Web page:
Our latest members meeting event report by Anne Grimshaw
June’s member's meeting was entitled simply 'Pop Nouveau'. I suspect that most people in the audience,
including me, had no idea what this was but over 40 of us turned up to find out. I had seen the new
gallery/shop at 23 Friars Street but was no wiser after looking at its window. The fact that I did not
recognise the person portrayed in the large portrait will give you some idea as to the level of my
knowledge of ‘pop culture’. (It's David Bowie!)
However, James Wilkinson, the owner of this new venture explained how it had come about. From childhood
he had always been immersed in art: it was the root of everything he did. Amongst his first efforts was
a pencil drawing of Yuri Gagarin, the first man in space. He was a brilliant draughtsman and an admirer
of Caravaggio’s chiaroscuro - contrasting light and dark, He worked in the UK and USA and other places
and gained a reputation as an artist, entrepreneur, manager and auctioneer specialising in pop memorabilia
such as the first guitar used by Jimi Hendrix and various others.
James came to know influential figures in the pop world: musicians, singers, songwriters, arrangers, producers, actors, designers, artists and so on and asked them to draw self-portraits. Media was not only pencil or paint but included microphone leads/cables that had been used by John Lennon, and bent into shapes to form representational pictures. Gradually, James realised that much ‘artwork’ from the 1960s onwards had been lost or discarded particularly by publishers of album covers and posters who regarded them as ephemeral and worthless. James set out to rescue these and collect them like other more traditional works of art. And not only printed album covers but original pictures, posters, portraits, etc. in a variety of media done by a variety singers and musicians as well as artists.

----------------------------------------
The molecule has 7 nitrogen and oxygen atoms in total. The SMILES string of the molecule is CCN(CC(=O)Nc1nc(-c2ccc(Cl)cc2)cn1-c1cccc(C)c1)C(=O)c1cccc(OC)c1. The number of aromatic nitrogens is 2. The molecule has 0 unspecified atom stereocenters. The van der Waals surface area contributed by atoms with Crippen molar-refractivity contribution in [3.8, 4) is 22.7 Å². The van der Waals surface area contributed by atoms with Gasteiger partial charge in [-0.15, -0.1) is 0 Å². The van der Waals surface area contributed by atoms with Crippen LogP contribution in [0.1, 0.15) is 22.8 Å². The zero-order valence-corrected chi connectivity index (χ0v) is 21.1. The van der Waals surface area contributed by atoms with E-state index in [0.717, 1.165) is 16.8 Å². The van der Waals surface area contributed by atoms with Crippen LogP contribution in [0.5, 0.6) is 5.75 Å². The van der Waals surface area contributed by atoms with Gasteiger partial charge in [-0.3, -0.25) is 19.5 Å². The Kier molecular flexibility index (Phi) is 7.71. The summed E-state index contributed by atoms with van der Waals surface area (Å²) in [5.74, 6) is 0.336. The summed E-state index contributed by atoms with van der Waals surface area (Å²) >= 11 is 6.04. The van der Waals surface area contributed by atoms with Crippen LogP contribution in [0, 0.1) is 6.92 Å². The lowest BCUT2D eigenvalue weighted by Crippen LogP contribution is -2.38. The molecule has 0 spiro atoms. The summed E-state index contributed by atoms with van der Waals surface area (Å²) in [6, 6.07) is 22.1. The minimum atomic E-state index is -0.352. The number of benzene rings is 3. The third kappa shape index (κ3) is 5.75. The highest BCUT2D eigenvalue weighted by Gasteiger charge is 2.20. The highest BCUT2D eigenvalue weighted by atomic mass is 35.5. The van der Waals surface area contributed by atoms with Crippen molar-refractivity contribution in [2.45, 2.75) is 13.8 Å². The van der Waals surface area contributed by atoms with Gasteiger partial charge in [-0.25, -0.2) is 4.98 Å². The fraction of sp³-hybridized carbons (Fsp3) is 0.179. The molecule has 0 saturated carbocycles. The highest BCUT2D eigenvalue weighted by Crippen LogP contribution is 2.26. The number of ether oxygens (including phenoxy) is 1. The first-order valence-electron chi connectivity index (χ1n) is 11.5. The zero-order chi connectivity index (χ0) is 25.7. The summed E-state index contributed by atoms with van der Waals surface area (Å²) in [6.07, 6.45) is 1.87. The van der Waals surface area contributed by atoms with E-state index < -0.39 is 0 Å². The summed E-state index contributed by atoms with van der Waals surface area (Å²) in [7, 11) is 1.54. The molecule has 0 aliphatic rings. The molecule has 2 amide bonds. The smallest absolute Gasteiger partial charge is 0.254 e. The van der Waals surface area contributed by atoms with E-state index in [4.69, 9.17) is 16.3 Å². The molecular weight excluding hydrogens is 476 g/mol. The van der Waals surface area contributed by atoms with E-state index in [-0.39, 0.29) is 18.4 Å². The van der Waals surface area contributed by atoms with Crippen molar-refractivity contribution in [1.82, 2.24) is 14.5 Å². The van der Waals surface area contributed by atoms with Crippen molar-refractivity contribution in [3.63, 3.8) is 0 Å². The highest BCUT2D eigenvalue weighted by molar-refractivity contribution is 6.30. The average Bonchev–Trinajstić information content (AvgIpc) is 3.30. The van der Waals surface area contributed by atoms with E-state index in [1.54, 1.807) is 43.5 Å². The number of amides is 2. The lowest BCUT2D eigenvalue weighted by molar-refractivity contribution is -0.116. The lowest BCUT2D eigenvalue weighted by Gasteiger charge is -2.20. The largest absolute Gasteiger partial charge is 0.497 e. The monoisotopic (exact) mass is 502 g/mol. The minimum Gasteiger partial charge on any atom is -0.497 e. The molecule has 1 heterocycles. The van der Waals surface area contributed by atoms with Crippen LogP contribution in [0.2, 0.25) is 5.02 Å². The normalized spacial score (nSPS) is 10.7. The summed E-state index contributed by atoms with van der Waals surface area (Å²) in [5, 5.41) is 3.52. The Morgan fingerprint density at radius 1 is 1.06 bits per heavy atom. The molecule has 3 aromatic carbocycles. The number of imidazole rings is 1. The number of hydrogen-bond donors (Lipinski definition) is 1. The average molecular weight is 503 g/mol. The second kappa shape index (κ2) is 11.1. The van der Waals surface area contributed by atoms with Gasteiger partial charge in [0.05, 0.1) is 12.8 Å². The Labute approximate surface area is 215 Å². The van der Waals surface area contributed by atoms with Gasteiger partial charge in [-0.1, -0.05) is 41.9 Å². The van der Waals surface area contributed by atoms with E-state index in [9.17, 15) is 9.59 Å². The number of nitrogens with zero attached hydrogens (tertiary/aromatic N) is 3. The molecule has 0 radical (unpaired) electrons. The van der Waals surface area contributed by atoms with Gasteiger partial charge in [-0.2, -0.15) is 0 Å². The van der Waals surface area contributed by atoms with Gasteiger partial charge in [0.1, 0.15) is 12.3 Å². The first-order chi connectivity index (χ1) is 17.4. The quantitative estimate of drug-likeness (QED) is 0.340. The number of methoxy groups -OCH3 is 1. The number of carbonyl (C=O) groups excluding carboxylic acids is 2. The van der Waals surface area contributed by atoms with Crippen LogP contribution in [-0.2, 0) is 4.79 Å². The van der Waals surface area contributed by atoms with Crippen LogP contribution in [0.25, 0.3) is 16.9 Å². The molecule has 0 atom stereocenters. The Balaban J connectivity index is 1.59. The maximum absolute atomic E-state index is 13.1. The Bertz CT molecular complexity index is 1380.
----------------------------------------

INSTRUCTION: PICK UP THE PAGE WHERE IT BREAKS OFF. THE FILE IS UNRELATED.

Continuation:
All these came under his banner of ‘pop nouveau’, a sort of ‘new branch’ of established ‘pop art’ which had been around since the 1960s (Andy Warhol, Roy Lichtenstein, etc.). James bemoaned the fact that whenever there are government cuts to be made, it is always the arts that are for the chop first, yet artists and designers are needed in all walks of life that affect everybody: architecture, design of homes and interiors, furniture and fittings,
clothes and so on. These are vital to people’s wellbeing not frivolous trimmings that are ripe
for government cuts.
One question that several members of the audience wanted an answer to was, “Why Sudbury?” The answer was entirely practical: cheaper then London and a friend of James lived just across the road! It is James’ dream for Friars Street to become Sudbury’s answer to Cork Street! With the new Gainsborough Gallery due to open in the autumn and other local galleries (Mill Tye, Voluptas Art, Sudbury's Art Trail), you could argue that momentum is indeed building!